A conference was held in Paris for the Syrian opposition, “SOS Syrie,” on the fourth of July. The call for the conference, issued through “La Règle du Jeu”(Bernard Henry Levy Journal), was joined by “France-Syrie Démocratie” and “Change in Syria for Democracy,” the latter being a group that had emerged from the Syrian opposition conference held in Antalya,Turkey on 2 June 2011.
This is what was announced. However, what was really discovered that Bernard-Henri Lévy, a Zionist intellectual well-known for his devotion to Israel, is backing Arab revolutions, and had organized that conference for the “… duty to help democrats fulfill their democratic aims by encouraging them to take clear pledges” – of which “respecting the Israel-Palestinian peace treaty” is one, As he declared in Le Monde.
Levy is eager to replicate his Libyan success in Syria, as he wrote on his personal website. Given the Russian and Chinese opposition to any military intervention in Syria, his goal at this stage is to manufacture the Western public’s support for a UN Security Council referral of the Syrian leadership to the International Criminal Court, and for yet more economic sanctions against the country to weaken its infrastructure and economic security, to benefit from this weakness in any “forthcoming negotiations” with Israel.
Besides Levy, “SOS Syrie” conference featured participants such as Bernard Kouchner, Frédéric Encel,”who cut his teeth in the Betar youth organization of Likud”, and most importantly,the former Knesset member Alex Goldfarb. According to La Règle du Jeu, Goldfarb, of all people, acted as “spokesman, in Paris, of “Change in Syria for Democracy.”
Perhaps the most intriguing Arab participant in “SOS Syrie” was Mulham al-Droubi, who is in charge of international relations of the Syrian Muslim Brotherhood as well as a member of the “Change in Syria” Executive Council. As the Muslim Brotherhood came out in favor of “normalization” with Israel without an end to the Israeli occupation(Nytimes, April 29, 2011), they are now best friends for Israel and USA and welcomed in France by the Zionist conference organizers.
Hence, Israel’s interests were obvious in that conference, but the Syrians’ interests were not obvious at all. What was the advantage for Syrian “revolution” figures, backed by the west, to become a symbol of “Zionism” and a tool of “conspiracy” on Syria?
It becomes clear from the two conferences of Antalya- Turkey and “SOS syrie- Paris”, that the Syrian opposition figures are used as puppets and tools in hegemonic and domestic- electoral policies of the foreign states. That was the case with Ardogan of turkey, and this seems the case of Sarkozy –France.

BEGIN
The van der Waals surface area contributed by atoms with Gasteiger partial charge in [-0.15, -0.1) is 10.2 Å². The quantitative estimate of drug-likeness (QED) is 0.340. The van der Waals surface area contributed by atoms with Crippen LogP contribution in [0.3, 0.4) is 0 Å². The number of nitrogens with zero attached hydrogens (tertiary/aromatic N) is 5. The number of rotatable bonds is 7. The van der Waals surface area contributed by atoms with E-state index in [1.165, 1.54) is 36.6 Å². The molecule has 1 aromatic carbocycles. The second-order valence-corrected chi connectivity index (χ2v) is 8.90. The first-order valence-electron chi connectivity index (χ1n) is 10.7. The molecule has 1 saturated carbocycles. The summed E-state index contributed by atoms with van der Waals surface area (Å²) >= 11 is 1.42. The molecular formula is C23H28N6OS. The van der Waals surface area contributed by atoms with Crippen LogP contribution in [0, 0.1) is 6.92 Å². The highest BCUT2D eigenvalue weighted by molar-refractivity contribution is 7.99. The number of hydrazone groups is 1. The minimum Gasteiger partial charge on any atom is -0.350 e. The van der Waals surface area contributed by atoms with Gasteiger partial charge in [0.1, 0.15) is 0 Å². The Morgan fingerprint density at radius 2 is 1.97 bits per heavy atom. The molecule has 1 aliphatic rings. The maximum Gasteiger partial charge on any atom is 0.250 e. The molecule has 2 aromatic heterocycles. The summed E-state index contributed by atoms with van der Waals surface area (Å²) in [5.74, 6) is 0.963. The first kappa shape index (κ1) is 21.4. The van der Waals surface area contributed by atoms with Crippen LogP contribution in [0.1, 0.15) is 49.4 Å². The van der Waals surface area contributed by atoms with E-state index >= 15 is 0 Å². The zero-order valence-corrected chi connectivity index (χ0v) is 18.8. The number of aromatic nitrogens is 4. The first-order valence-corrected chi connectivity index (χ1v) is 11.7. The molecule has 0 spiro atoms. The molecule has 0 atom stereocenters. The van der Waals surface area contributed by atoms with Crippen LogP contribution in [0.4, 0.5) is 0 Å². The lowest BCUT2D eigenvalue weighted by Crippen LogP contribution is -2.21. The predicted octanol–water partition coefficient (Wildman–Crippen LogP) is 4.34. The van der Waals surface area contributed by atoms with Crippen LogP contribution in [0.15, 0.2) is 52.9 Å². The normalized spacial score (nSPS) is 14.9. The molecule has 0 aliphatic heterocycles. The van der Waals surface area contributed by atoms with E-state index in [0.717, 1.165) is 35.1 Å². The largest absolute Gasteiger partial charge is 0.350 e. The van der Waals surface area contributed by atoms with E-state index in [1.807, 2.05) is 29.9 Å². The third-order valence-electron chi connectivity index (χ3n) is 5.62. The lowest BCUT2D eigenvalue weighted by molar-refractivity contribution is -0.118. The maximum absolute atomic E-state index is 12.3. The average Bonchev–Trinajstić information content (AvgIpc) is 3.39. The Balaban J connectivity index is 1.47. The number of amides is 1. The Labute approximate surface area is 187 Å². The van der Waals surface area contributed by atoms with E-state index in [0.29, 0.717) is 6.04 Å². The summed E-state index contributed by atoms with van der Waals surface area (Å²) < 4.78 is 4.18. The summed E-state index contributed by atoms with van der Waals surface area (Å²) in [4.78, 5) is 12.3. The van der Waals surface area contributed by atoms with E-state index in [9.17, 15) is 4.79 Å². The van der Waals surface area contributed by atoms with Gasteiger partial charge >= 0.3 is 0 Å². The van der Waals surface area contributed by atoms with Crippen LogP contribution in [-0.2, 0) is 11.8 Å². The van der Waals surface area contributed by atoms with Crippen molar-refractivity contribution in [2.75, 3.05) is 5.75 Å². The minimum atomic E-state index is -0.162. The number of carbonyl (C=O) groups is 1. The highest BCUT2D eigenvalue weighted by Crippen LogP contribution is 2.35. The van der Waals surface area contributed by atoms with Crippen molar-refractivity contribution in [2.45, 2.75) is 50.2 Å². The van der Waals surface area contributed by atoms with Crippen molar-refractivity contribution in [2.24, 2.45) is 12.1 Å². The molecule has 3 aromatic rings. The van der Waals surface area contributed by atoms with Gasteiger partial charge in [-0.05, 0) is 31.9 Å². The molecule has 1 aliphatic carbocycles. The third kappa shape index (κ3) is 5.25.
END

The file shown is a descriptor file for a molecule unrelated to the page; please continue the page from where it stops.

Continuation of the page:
For the French president “Nicolas Sarkozy” the Arab world is a mere appendage to his domestic-electoral policy, his very political weakness (an opinion-poll gives him an all-time-low support of 20%) makes him desperate to use every tool to win the presidential election in 2012.
Sarkozy wants to change the perceptions of French – Arab citizens to gain their votes. When he was elected president in 2007, he had spent five years as interior minister building the image of a hardliner opponent of crime and immigration (both areas linked, and both identified with people of Muslim- Arab origin).
President Sarkozy’s interventionist policy is aimed at enhancing his own international profile, at a time of decreased domestic popularity. The trade-off for France is a relatively easy one; through supporting Syrian opposition that would make a “peace deal” with Israel, Sarkozy would redress himself as a friend of Arab people, keeping his friendship to Israel at the same time.
But what the “control-freak” president and his foreign affairs team missed, that there are some historical realities cannot be forgotten:
For a revolution to succeed, a number of factors have to come together. The government must appear so irremediably unjust or inept that it is widely viewed as a threat to the country’s future; elites (especially in the military) must be alienated from the state and no longer willing to defend it; a broad-based section of the population- spanning ethnic and religious groups and socioeconomic classes- must mobilize; and international powers must either refuse to step in to defend the government or constrain it from using maximum force to defend itself…All these seemed to be missed in Syrian “revolution”.
The situation in Syria is more complicated than a struggle between “freedom fighters” and “dictatorship”.
A revolution of “great expectations” could lead to a revolution of “failed expectations”, and a major harm to the people supposed to serve them. A reality, also, missed by Syrian opposition and Sarkozy.
No doubt, France will miss many international and historical realities as Sarkozy has chosen foreign ministers “more for their limits than on merit” as Dominique Moïsi, of the Institut Français des Relations Internationales, has said.